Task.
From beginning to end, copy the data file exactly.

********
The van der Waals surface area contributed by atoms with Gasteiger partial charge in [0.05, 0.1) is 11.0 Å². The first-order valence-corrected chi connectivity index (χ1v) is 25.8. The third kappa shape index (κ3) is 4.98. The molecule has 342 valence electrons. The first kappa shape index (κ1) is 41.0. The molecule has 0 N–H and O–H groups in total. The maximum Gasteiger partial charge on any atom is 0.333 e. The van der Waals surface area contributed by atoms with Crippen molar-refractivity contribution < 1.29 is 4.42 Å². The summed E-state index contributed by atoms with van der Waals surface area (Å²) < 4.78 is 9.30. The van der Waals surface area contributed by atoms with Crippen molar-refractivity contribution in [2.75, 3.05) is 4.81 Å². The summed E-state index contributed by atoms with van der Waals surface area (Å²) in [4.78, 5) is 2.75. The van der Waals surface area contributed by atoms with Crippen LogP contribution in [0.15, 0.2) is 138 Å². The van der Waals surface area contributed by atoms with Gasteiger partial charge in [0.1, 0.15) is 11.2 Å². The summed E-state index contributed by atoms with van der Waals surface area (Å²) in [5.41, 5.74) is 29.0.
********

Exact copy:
The van der Waals surface area contributed by atoms with Gasteiger partial charge in [0.05, 0.1) is 11.0 Å². The first-order valence-corrected chi connectivity index (χ1v) is 25.8. The third kappa shape index (κ3) is 4.98. The molecule has 342 valence electrons. The first kappa shape index (κ1) is 41.0. The molecule has 0 N–H and O–H groups in total. The maximum Gasteiger partial charge on any atom is 0.333 e. The van der Waals surface area contributed by atoms with Crippen molar-refractivity contribution < 1.29 is 4.42 Å². The summed E-state index contributed by atoms with van der Waals surface area (Å²) < 4.78 is 9.30. The van der Waals surface area contributed by atoms with Crippen molar-refractivity contribution in [2.75, 3.05) is 4.81 Å². The summed E-state index contributed by atoms with van der Waals surface area (Å²) in [4.78, 5) is 2.75. The van der Waals surface area contributed by atoms with Crippen LogP contribution in [0.15, 0.2) is 138 Å². The van der Waals surface area contributed by atoms with Gasteiger partial charge in [0.1, 0.15) is 11.2 Å². The summed E-state index contributed by atoms with van der Waals surface area (Å²) in [5.41, 5.74) is 29.0.